Backstage: A genuinely great Nintendo DS title, and two others

You can sum up the single biggest difference between video game consoles and today’s portable media devices in one word: “software.” While iTunes is a great piece of software, its absence wouldn’t stop someone from buying an iPod competitor that was really well-designed – in fact, some people would be thrilled to drag-and-drop in Windows/Mac OS instead of needing any special program. But in the video game world, great software is the content that drives console sales, and is one of several truly critical factors separating successful platforms from failures.

Up until now, the Nintendo DS has not had a genuinely great piece of software. That’s not to say Nintendo hasn’t tried – it ported Super Mario 64, which was an A+ game eight-plus years ago. But the tweaked DS version of that game just didn’t cut it for me, mostly because of its odd and frustrating touch-screen controls. It felt like a hasty port job that lacked the controller necessary to let average people enjoy the experience.

But with the release of Kirby’s Canvas Curse, the DS not only has a great original game, but one that fully justifies the Nintendo’s touch screen. It took a bit more than six months, but Nintendo (and developer HAL Laboratories) have found the character and game design that make the DS’s stylus controller really fun to use. Click on Read More for the details.
Super heroes (and video game characters) are defined by their abilities. The best-known ones have done one or two things really well for a long time – Mario jumps on platforms, Sonic runs really fast, Sam Fisher sneaks around, and the GTA guys commit crimes. By design, Nintendo’s Kirby character has never been defined by one ability – he’s a jack-of-all-trades; like the X-Men’s Rogue, he absorbs the powers of characters he touches and uses them to beat bad guys.

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He’s also a study in touchy-feely design – an inoffensive pink blob who moves with slight arm and leg blobs, and sucks enemies into his mouth to absorb their powers. Or at least he mostly did, before Kirby’s Canvas Curse. Nintendo has long used Kirby as a “fun for all ages” (read: kids’) character, and recently placed him in games where his control scheme was dramatically simplified. Thus, a Kirby driving game for the GameCube called Kirby’s Air Ride was sort of like a 3-D roller coaster ride that you could slow down by hitting the A button. In fact, everything you wanted to do besides keep moving just required the A button. The game was a commercial and critical bomb, but kids liked it.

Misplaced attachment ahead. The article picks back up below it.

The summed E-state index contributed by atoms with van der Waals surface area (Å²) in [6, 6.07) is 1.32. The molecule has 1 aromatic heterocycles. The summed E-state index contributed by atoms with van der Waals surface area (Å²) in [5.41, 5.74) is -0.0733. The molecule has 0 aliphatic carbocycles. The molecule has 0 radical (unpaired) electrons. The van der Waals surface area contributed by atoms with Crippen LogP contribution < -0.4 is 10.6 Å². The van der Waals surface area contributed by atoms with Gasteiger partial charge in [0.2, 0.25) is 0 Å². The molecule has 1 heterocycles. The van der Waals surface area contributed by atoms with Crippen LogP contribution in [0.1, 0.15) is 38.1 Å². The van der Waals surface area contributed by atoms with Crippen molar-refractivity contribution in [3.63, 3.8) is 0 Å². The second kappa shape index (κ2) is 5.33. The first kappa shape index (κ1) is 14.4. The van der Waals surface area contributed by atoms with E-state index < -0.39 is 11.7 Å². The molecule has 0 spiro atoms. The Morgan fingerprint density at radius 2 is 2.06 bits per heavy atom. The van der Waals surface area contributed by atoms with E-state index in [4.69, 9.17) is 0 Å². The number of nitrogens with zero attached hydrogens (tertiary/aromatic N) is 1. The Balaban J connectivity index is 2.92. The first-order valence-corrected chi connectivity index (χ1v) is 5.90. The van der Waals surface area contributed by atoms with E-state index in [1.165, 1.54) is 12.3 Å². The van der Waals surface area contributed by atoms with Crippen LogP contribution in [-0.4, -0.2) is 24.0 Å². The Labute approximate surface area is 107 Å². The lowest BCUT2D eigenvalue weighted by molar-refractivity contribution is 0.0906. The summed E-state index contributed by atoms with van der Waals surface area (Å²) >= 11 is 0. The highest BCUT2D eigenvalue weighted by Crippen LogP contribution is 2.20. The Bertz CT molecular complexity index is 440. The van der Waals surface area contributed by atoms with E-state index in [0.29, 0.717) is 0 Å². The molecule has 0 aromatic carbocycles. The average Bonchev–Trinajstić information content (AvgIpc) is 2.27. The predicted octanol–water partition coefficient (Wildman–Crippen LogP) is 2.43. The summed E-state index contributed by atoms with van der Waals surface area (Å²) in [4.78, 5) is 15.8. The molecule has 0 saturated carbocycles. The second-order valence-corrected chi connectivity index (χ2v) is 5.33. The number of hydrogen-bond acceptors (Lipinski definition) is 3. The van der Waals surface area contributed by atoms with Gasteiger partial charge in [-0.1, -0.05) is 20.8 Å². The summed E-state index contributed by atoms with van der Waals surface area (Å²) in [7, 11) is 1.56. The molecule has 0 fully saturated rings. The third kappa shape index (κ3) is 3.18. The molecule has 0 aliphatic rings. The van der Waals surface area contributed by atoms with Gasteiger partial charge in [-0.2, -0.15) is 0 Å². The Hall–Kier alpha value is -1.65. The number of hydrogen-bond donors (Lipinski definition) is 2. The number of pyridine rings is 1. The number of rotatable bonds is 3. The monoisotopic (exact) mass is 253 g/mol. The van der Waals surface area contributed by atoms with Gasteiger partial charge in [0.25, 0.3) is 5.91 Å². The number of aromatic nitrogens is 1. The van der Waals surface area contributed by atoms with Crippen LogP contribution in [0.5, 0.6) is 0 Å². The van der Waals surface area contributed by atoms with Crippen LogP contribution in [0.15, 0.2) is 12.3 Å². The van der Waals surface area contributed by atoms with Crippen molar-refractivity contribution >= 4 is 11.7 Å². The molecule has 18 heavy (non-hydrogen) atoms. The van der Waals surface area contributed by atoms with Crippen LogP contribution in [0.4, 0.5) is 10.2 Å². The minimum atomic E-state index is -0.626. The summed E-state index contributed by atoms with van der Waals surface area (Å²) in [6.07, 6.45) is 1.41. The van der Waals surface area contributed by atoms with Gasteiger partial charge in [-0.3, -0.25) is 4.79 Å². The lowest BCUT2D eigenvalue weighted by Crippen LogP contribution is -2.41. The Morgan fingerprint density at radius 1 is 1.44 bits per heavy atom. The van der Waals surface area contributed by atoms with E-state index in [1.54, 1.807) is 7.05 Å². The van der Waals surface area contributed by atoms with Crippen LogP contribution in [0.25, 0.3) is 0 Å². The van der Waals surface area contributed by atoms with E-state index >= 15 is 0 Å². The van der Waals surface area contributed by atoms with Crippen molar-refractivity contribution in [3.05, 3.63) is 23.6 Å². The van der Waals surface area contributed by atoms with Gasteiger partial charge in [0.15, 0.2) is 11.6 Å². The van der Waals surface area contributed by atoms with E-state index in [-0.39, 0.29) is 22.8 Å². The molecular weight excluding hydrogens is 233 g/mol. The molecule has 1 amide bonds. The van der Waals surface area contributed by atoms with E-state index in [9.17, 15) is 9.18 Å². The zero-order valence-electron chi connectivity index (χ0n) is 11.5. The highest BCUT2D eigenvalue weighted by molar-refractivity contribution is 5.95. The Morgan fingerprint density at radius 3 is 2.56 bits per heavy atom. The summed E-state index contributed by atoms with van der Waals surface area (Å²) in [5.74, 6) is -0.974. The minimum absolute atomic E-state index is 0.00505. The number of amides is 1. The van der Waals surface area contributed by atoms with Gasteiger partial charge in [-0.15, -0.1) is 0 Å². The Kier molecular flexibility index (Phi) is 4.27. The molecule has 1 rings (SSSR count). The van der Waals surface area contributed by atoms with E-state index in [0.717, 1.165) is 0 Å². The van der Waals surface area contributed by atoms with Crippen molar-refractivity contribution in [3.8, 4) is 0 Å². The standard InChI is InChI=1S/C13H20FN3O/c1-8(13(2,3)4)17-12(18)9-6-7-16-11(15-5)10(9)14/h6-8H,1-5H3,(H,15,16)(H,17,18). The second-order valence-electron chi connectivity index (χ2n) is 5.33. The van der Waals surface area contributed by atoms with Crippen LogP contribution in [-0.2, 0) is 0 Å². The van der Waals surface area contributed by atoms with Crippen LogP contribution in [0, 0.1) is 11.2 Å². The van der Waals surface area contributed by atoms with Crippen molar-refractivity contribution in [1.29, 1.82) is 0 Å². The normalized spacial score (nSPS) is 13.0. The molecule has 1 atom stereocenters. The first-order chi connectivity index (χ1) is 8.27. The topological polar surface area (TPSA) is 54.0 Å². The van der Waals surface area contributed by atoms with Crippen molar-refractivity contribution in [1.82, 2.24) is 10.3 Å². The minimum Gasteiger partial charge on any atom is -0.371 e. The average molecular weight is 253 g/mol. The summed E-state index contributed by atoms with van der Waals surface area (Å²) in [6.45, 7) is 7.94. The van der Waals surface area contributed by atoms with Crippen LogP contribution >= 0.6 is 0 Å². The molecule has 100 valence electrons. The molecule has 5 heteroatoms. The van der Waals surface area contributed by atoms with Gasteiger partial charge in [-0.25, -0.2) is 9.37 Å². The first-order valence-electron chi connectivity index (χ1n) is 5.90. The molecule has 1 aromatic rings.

This same general principle of simplification works much better in Kirby’s Canvas Curse. As with Air Ride, Kirby’s always moving in Canvas Curse, but here, you’re looking at a side-scrolling platform game where you don’t use the joystick or a jump button – ever. Instead, you use the DS stylus to draw rainbow bridges akin to escalators or people-movers that Kirby will walk on whenever they’re placed in his way. Draw a loop and he’ll run through it. If he’s about to fall in a pit, draw a bridge over it. If he’s swimming under water, bridge over his head so he doesn’t float up to the surface. It’s a unique, elegant, and cute way to interact with an on-screen character.

 

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Instead of sucking enemies in – something that used to require a button press – you smack them with the stylus and then let Kirby crash into them. If they’re enemies with special powers, Kirby absorbs the powers at the moment of contact, and then exercises the powers whenever you touch him with the stylus. If he turns into a fireball, you can make him shoot across the screen and through whatever’s in his path. As a stone, he’ll sink to the bottom of water and roll around. And so on.

As a rule, platform games depend on three major factors for success: map design, enemy design, and artwork. Kirby rates pretty well on all three, but highest on artwork – each of the game’s stages is visually interesting, and occasionally inspired, with increasing treats and twists as you progress from beginning to end. The maps are largely linear and full of simple puzzles, but they’re all entertaining, and keep you coming back for repeat visits by hiding medallions that might not be found on your first play through. Similarly, with the exception of the relatively few enemies with special powers, there’s a fair amount of repetition in the enemies you see, however they’re mostly there to keep your stylus occupied (smack! smack! smack!) as Kirby’s moving through the maps.